Home Critical Care A look at hospitalist work in the ICU

A look at hospitalist work in the ICU

February 2012

Published in the February 2012 issue of Today’s Hospitalist

WHILE THERE’S A SHORTAGE of hospitalists across the nation, there’s an even greater shortage of intensivists. As a result, hospitalists often end up doing double duty by working the wards and the ICU. According to the 2011 Today’s Hospitalist Compensation & Career Survey, 71% of hospitalists say they work in the ICU. Here’s a look at how many hospitalists are working in the ICU and the roles they play.

Who’s providing critical care?
When it comes to the type of patients treated, 76% of adult hospitalists say they work in the ICU, compared to only 38% of pediatric hospitalists.

Among different employment models, hospitalists at national hospitalist management companies are most likely to work in an ICU; 89% say they work alongside intensivists. Only 28% of hospitalists at universities and medical schools, by contrast, say they work in the ICU.

And not surprisingly, hospitalists who work at teaching hospitals are less likely to work in the ICU (56% answered yes) than their colleagues at nonteaching hospitalists (84%).

Level of supervision
But not all hospitalists working in the ICU have an equal role. While just over half of all hospitalists say they serve as an attending in the ICU, 14% say they don’t.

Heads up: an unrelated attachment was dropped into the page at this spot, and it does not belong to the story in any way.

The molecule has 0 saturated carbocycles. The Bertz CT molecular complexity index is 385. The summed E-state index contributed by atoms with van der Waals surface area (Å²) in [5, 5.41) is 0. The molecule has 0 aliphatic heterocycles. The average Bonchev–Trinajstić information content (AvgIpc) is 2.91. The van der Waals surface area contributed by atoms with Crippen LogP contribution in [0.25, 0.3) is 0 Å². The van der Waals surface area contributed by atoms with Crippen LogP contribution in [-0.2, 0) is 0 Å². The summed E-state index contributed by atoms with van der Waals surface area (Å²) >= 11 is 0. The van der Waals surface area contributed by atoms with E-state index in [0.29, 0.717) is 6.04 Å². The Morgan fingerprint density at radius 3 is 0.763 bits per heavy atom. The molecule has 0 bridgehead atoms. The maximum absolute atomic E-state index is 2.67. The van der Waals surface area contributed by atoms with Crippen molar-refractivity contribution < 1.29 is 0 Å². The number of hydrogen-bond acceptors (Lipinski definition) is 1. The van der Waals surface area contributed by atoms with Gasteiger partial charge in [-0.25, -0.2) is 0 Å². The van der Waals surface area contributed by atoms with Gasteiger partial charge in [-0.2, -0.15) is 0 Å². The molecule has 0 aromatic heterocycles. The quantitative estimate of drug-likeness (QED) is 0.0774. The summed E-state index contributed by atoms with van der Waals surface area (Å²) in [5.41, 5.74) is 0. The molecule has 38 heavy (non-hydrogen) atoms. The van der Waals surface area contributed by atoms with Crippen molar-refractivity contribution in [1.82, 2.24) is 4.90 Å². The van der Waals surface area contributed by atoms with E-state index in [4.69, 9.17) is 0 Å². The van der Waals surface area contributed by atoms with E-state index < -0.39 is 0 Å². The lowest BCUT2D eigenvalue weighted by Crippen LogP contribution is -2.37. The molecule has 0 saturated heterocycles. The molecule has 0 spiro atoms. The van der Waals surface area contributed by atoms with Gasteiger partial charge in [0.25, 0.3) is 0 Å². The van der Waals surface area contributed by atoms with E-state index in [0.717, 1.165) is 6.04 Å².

There are also differences by specialty. Pediatric hospitalists working in the ICU are much less likely to serve as an attending (28%) than adult hospitalists (61%).

Hospitalists work as ICU attendings most frequently in the South (69%) and the Mountain region (72%), and least frequently in the Northeast (40%).

Are consults mandatory?
While more than half of hospitalists report functioning as full-fledged attendings in the ICU, most say they’re not required to call for critical care consults.

Just over one-third of hospitalists, however, say they must get a critical care consult when working in the ICU. The other two-thirds say that consults are optional.

While these numbers are fairly similar across different hospitalist employment models, differences emerge if you sort the data by geography. In the Northeast, for example, 41% of hospitalists say critical care consults are mandatory. In the Midwest, by comparison, only 26% of hospitalists say that consults are mandatory.